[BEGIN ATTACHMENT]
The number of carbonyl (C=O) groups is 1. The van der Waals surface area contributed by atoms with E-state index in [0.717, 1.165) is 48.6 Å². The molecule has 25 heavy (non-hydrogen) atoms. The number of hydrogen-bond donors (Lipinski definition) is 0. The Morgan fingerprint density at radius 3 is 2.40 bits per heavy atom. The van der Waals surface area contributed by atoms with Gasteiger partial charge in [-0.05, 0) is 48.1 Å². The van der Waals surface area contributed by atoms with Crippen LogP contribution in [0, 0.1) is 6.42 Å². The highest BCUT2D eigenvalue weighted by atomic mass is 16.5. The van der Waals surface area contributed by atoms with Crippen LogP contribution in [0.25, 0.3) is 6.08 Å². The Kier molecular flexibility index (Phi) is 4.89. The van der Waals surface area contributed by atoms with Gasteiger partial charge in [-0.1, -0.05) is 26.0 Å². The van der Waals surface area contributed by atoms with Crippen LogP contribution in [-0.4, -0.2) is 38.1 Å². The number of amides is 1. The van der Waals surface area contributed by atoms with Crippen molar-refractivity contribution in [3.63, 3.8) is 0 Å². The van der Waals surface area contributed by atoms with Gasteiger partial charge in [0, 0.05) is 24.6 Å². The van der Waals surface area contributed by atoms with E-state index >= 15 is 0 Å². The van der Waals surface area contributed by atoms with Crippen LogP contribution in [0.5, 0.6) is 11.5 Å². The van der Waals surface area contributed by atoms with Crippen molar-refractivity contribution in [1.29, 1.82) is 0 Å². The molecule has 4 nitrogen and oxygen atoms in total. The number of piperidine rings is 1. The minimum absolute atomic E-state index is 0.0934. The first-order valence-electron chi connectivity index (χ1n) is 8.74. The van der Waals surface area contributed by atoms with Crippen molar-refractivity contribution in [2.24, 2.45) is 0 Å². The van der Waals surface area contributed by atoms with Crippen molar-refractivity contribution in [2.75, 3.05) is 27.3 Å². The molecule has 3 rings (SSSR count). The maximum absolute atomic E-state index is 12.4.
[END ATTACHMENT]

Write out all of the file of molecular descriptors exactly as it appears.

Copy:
The number of carbonyl (C=O) groups is 1. The van der Waals surface area contributed by atoms with E-state index in [0.717, 1.165) is 48.6 Å². The molecule has 25 heavy (non-hydrogen) atoms. The number of hydrogen-bond donors (Lipinski definition) is 0. The Morgan fingerprint density at radius 3 is 2.40 bits per heavy atom. The van der Waals surface area contributed by atoms with Gasteiger partial charge in [-0.05, 0) is 48.1 Å². The van der Waals surface area contributed by atoms with Crippen LogP contribution in [0, 0.1) is 6.42 Å². The highest BCUT2D eigenvalue weighted by atomic mass is 16.5. The van der Waals surface area contributed by atoms with Crippen LogP contribution in [0.25, 0.3) is 6.08 Å². The Kier molecular flexibility index (Phi) is 4.89. The van der Waals surface area contributed by atoms with Gasteiger partial charge in [-0.1, -0.05) is 26.0 Å². The van der Waals surface area contributed by atoms with Crippen LogP contribution in [-0.4, -0.2) is 38.1 Å². The number of amides is 1. The van der Waals surface area contributed by atoms with Crippen molar-refractivity contribution in [3.63, 3.8) is 0 Å². The van der Waals surface area contributed by atoms with Gasteiger partial charge in [0, 0.05) is 24.6 Å². The van der Waals surface area contributed by atoms with E-state index >= 15 is 0 Å². The van der Waals surface area contributed by atoms with Crippen LogP contribution in [0.5, 0.6) is 11.5 Å². The van der Waals surface area contributed by atoms with Crippen molar-refractivity contribution in [1.29, 1.82) is 0 Å². The molecule has 4 nitrogen and oxygen atoms in total. The number of piperidine rings is 1. The minimum absolute atomic E-state index is 0.0934. The first-order valence-electron chi connectivity index (χ1n) is 8.74. The van der Waals surface area contributed by atoms with Crippen molar-refractivity contribution in [2.24, 2.45) is 0 Å². The van der Waals surface area contributed by atoms with Crippen molar-refractivity contribution in [2.75, 3.05) is 27.3 Å². The molecule has 3 rings (SSSR count). The maximum absolute atomic E-state index is 12.4.